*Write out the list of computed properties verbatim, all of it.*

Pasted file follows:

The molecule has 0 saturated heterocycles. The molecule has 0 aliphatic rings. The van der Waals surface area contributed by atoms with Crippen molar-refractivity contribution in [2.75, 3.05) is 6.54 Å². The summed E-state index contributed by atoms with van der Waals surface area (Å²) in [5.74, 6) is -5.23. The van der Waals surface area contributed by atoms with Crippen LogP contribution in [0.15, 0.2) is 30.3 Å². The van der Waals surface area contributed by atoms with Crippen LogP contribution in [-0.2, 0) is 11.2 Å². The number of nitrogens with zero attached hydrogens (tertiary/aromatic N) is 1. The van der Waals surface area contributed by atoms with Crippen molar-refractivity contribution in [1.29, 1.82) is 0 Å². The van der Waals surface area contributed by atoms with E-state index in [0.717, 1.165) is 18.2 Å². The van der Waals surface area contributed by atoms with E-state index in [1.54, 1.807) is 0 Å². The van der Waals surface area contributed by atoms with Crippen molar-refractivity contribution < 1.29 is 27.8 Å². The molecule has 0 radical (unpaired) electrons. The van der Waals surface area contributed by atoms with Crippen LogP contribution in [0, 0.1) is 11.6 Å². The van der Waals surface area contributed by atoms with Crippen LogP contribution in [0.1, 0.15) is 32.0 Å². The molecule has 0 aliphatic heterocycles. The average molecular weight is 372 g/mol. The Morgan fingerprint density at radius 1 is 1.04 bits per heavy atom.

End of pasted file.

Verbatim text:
The molecule has 0 saturated heterocycles. The molecule has 0 aliphatic rings. The van der Waals surface area contributed by atoms with Crippen molar-refractivity contribution in [2.75, 3.05) is 6.54 Å². The summed E-state index contributed by atoms with van der Waals surface area (Å²) in [5.74, 6) is -5.23. The van der Waals surface area contributed by atoms with Crippen LogP contribution in [0.15, 0.2) is 30.3 Å². The van der Waals surface area contributed by atoms with Crippen LogP contribution in [-0.2, 0) is 11.2 Å². The number of nitrogens with zero attached hydrogens (tertiary/aromatic N) is 1. The van der Waals surface area contributed by atoms with Crippen molar-refractivity contribution in [1.29, 1.82) is 0 Å². The van der Waals surface area contributed by atoms with E-state index in [0.717, 1.165) is 18.2 Å². The van der Waals surface area contributed by atoms with E-state index in [1.54, 1.807) is 0 Å². The van der Waals surface area contributed by atoms with Crippen molar-refractivity contribution < 1.29 is 27.8 Å². The molecule has 0 radical (unpaired) electrons. The van der Waals surface area contributed by atoms with Crippen LogP contribution in [0, 0.1) is 11.6 Å². The van der Waals surface area contributed by atoms with Crippen LogP contribution in [0.1, 0.15) is 32.0 Å². The molecule has 0 aliphatic heterocycles. The average molecular weight is 372 g/mol. The Morgan fingerprint density at radius 1 is 1.04 bits per heavy atom.